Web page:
Taking Action: Responsibly · 23 March 2006

By Jamie Deal - Duke Chronicle


By Jamie Deal--Duke Chronicle--03/23/06

Duke students don't know how to protest. Though graced with intellectual brilliance, financial resources and national prestige, they have failed to succeed at one of humankind's most fundamental political activities, and it should worry us all.

This failure is not due to a lack of awareness. Supplied with Internet access, newspapers, magazines, fliers and even a daily publication that is tailored specifically to campus issues (The Chronicle), Duke students know perfectly well what is going on.

It is not due to a lack of things to protest, either.

On a national level, those outraged by the policies of President George W. Bush should speak out more, and those who are not should work harder to defend him. After three years of war in Iraq, protests have fallen by the wayside, even while support for it dwindles. This is an understandable trend for the general public, but unacceptable at this university.

As for Duke issues, there are also many reasons to protest. Indeed, I have seen students and faculty do so on many occasions throughout my time here. But unfortunately, most of these efforts have proven to be embarrassing failures.

In 2004, I decided to challenge my beliefs by attending a Kerry/Edwards rally on the West Campus quad. Because it featured Congressman David Price and Senator John Edwards' daughter, I had high expectations for the event. Considering the number of Democrats in the Duke community, however, hardly anyone showed up. In addition, Edwards' daughter nearly cried when some drunken guy walking back from tailgate yelled, "John Kerry sucks!" This extremely rude interruption, when combined with the low turnout, made the event a true disappointment to me.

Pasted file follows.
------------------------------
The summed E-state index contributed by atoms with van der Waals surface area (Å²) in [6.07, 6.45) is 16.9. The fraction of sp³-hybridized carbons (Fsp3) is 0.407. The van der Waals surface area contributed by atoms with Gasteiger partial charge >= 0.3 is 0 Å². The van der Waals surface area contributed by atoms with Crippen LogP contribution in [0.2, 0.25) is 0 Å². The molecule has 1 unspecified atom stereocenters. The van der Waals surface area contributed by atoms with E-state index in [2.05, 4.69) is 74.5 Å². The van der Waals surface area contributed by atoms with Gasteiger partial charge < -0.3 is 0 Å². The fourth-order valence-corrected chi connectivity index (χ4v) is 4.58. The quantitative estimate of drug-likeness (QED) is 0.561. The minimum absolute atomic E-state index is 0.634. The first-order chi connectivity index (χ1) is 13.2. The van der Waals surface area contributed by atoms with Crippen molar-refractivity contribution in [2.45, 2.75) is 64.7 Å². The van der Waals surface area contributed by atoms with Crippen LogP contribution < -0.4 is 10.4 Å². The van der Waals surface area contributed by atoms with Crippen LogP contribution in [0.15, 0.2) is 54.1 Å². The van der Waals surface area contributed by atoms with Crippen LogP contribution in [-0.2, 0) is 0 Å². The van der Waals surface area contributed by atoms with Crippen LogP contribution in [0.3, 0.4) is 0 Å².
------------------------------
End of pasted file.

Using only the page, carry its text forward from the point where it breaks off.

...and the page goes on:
This year, the Duke Democrats staged a mock filibuster of Justice Samuel Alito. I will admit that it was a unique idea, and I am certain they had fun doing it. But the participants also left themselves open to ridicule, as many passers-by simply laughed at the brave soul standing behind that podium.

In the fall, a group of concerned students situated itself at the West Campus bus stop to protest former Secretary of Education Bill Bennett's now-infamous words. While these students made others aware of the issue, it was actually my fellow columnist Stephen Miller who did more to create discussion among students, faculty and alumni. It is interesting that the protest did less to bring attention to Bennet's words than did a conservative writer supporting him.

As opposed to these others, the movement led by Duke Students Against Sweatshops to ensure a living wage for all Duke-related workers was a great success. Those in the organization put forth a strong effort and, in the end, accomplished an important goal.

However, they erred last March when they interrupted an address by President Brodhead, compelling him to move away from his podium for the remainder of the talk. In contrast to Brodhead, who reacted to the situation with grace and wisdom, the student protesters acted inappropriately given the occasion.

It is this sort of behavior that worries me most. While I applaud those who care enough to protest, too often such people have shown a lack of civility in public demonstration. The obvious example for me is what occurred at David Horowitz's recent lecture in Page Auditorium.

I personally approached Horowitz in the same manner I did Al Gore, George McGovern, David Price, Erwin Chemerinsky and others I have had the pleasure to see in person. I went to Page Auditorium prepared to listen, consider, scrutinize and question. But alas, I was forced to do so over the cacophony of a group that entered the building with a closed mind, their sole purpose to disrupt the event.

I was dismayed but not too surprised to find that three of our own professors took a role in leading the disturbances. To be truthful, I was delighted their actions merely proved Horowitz's point. But I was also deeply saddened by their behavior. It reflected poorly not just on them, but also on the University as a whole and on the more civil, rational people who disagree with Horowitz.

Their protest was just plain rude. Invited speakers, no matter what they say or believe, deserve respect when addressing an audience on this campus. I hope Duke students-and especially professors-never act in this way again.

We need more students to take an active role in campus politics and discussion. We ought to help make this community a city upon a hill when it comes to public demonstrations and discourse.

Many would rather remain in political apathy or continue to behave inappropriately. But we must all become more involved in the free flow of ideas on campus.

Let's do so with respect and decency.

Jamie Deal is a Trinity sophomore. His column runs every other Thursday.